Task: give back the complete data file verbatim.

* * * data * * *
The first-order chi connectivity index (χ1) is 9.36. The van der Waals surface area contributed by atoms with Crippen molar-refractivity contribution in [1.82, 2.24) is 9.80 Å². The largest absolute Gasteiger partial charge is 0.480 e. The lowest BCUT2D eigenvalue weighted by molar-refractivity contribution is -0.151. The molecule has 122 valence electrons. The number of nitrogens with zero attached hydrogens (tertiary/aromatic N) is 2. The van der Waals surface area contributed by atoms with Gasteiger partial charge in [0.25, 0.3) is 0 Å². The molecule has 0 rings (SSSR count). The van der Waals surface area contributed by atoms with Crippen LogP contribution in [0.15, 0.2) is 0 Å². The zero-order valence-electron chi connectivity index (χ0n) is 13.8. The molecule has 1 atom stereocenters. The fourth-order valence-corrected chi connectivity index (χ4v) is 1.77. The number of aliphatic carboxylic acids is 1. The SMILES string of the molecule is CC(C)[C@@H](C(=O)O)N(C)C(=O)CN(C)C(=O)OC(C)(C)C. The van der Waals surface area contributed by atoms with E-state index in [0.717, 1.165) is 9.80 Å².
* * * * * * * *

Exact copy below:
The first-order chi connectivity index (χ1) is 9.36. The van der Waals surface area contributed by atoms with Crippen molar-refractivity contribution in [1.82, 2.24) is 9.80 Å². The largest absolute Gasteiger partial charge is 0.480 e. The lowest BCUT2D eigenvalue weighted by molar-refractivity contribution is -0.151. The molecule has 122 valence electrons. The number of nitrogens with zero attached hydrogens (tertiary/aromatic N) is 2. The van der Waals surface area contributed by atoms with Gasteiger partial charge in [0.25, 0.3) is 0 Å². The molecule has 0 rings (SSSR count). The van der Waals surface area contributed by atoms with Crippen LogP contribution in [0.15, 0.2) is 0 Å². The zero-order valence-electron chi connectivity index (χ0n) is 13.8. The molecule has 1 atom stereocenters. The fourth-order valence-corrected chi connectivity index (χ4v) is 1.77. The number of aliphatic carboxylic acids is 1. The SMILES string of the molecule is CC(C)[C@@H](C(=O)O)N(C)C(=O)CN(C)C(=O)OC(C)(C)C. The van der Waals surface area contributed by atoms with E-state index in [0.717, 1.165) is 9.80 Å².